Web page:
God asked a very good question in Proverbs 20:9, “Who can say, ‘I have kept my heart pure; I am clean and without sin’?” (NIV) The rest of the Bible makes it clear that all have sinned, everyone has missed the mark, no human is good; our righteousness is as filthy rags. So, clearly, the expected answer to this question is no one.
This question reminds me of the time the woman caught in adultery was brought to Jesus. He told the religious leaders that they were welcome to stone her as long as one of them without sin would begin the stoning. Obviously that brought the ordeal to a screeching halt. I am particularly amazed with the reason why the religious leaders brought her to Jesus in the first place. They were trying to find a way to discredit Christ. That is a regular occurrence in the New Testament. What is so special about this particular instance? It seems to me that agreeing to stone her would have gotten Jesus off the hook completely. He would have been expressing obedience to the Law. The religious leaders would have been keenly aware of that option for Him. They would have seen that Jesus had an easy way out of the dilemma they created. But they realized that Jesus loved all people, sinners included, sinners especially. The religious leaders were sure that Jesus would not consent to stoning this woman. That would give them a chance to condemn Him for not strictly following The Law. Their faith that He would show mercy is a wonderful testimony to His grace, His love, His forgiving nature. I wish I were more like Him and less like the religious leaders.
Is there one who is pure from sin? Yes, there is One. Hebrews 4:15-16 says, “we do not have a high priest who cannot sympathize with our weaknesses, but One who has been tempted in all things as we are, yet without sin. Therefore let us draw near with confidence to the throne of grace, so that we may receive mercy and find grace to help in time of need.” (NASU) Isn’t that wonderful? Our Savior is “like us but not like us.” We can come to Him. We can find mercy and grace in Him. We get mercy and grace when we need it. That brings me back to chapter 20 of Proverbs. I think Proverbs 20:8, “When a king sits on his throne to judge, he winnows out all evil with his eyes.” is connected to verse 9, “Who can say, ‘I have kept my heart pure; I am clean and without sin’?”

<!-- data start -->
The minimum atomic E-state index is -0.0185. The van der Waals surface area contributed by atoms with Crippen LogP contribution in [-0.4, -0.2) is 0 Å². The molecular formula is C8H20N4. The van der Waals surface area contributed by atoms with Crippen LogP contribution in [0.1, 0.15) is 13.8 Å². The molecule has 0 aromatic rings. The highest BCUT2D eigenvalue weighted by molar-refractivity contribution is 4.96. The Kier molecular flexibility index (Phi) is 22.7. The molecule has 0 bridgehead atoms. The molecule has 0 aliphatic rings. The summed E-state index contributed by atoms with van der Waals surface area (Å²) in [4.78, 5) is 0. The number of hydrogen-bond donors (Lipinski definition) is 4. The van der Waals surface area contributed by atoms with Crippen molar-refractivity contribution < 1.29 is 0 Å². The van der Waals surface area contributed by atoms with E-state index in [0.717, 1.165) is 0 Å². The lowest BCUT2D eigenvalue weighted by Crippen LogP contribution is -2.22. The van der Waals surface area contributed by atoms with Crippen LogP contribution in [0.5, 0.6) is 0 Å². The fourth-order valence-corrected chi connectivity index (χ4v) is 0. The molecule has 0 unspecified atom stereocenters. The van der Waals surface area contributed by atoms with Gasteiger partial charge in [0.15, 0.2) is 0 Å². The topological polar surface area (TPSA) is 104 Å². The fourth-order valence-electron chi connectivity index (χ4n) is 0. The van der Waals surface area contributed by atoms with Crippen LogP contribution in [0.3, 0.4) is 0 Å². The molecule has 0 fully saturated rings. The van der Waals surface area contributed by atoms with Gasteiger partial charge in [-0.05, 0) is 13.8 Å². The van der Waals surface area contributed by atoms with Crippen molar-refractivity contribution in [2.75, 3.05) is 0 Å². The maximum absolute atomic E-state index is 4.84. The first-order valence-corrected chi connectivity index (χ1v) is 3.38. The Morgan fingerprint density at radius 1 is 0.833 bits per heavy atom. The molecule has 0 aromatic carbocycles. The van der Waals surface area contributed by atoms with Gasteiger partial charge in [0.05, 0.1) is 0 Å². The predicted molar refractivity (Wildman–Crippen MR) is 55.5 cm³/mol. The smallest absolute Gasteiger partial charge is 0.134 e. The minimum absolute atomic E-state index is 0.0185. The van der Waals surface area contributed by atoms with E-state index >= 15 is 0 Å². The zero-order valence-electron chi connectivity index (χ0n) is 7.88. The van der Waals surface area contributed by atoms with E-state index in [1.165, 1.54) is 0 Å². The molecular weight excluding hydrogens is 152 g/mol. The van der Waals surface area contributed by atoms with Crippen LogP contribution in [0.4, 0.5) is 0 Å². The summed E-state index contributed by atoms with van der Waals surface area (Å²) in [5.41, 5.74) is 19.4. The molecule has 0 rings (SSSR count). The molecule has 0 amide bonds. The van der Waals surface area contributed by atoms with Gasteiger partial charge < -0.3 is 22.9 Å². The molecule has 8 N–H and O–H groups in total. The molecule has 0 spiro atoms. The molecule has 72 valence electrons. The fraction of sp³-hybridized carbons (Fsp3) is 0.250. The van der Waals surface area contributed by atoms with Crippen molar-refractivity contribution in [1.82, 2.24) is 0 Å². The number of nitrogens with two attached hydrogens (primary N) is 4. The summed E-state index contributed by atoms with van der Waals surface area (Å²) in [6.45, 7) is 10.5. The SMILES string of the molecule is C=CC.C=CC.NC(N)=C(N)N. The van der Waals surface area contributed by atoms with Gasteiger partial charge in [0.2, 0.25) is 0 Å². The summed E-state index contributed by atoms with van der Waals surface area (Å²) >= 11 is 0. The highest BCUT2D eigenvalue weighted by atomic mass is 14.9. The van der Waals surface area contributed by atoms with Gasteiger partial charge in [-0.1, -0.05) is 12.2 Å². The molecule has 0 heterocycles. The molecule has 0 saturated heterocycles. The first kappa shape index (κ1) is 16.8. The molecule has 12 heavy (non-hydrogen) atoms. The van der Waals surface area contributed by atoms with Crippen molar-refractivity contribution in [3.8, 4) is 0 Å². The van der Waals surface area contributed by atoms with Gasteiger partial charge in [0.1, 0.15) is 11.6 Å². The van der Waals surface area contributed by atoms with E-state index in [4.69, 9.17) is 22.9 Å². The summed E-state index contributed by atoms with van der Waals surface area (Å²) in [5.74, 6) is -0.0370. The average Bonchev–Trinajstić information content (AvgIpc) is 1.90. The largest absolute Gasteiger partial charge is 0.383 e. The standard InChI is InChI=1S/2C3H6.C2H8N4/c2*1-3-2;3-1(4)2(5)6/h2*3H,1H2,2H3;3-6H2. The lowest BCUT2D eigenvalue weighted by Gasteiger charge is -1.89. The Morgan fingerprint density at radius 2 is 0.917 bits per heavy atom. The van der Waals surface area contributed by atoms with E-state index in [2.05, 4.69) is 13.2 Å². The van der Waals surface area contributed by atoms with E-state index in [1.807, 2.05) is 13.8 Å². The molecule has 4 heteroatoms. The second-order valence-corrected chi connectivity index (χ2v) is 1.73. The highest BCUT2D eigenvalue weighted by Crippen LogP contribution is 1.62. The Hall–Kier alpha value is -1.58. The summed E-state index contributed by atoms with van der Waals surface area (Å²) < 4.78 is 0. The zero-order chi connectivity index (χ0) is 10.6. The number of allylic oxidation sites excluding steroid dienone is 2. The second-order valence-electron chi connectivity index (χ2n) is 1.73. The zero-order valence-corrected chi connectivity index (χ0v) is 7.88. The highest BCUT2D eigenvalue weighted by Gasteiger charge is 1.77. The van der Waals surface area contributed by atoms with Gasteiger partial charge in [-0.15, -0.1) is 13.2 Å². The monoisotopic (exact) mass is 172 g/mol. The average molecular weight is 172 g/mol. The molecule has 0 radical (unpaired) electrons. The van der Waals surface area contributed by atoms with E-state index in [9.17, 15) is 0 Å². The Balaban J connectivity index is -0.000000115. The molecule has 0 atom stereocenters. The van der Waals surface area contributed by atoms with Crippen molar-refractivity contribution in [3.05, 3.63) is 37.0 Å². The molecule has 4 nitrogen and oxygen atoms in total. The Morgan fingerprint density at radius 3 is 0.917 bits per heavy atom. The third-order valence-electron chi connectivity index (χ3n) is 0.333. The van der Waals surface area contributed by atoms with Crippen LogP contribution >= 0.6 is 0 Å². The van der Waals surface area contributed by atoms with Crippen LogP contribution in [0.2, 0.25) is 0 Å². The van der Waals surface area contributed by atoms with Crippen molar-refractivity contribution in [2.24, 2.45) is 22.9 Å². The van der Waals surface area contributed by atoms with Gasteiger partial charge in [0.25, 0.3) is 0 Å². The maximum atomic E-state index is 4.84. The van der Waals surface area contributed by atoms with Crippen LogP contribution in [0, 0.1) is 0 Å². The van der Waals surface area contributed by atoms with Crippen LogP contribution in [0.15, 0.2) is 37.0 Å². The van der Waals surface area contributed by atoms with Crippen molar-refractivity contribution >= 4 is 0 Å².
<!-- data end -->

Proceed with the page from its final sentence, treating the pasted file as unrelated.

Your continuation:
It seems to me that we should see Christ in both verse 8 and verse 9. He is the King who sits on the throne to judge and He winnows (disperses or scatters) all evil with His eyes. He kept His heart pure. He dispersed evil from His own life. No one ever faced such a great level of temptation and yet He did not sin. Time and again, in an effort to trap Him, evil men came to Him with deceitful traps. Time and again, He dispersed them with His perfect love and wisdom. He also disperses evil in the lives of all repentant sinners who will receive His offer of forgiveness. Not only does Christ disperse the evil but He replaces it with mercy and grace that we need in just the time that we need it. He cleanses us, washes us, and makes us white as snow. He did ask one thing: that we go and sin no more. What a wonderful Savior!!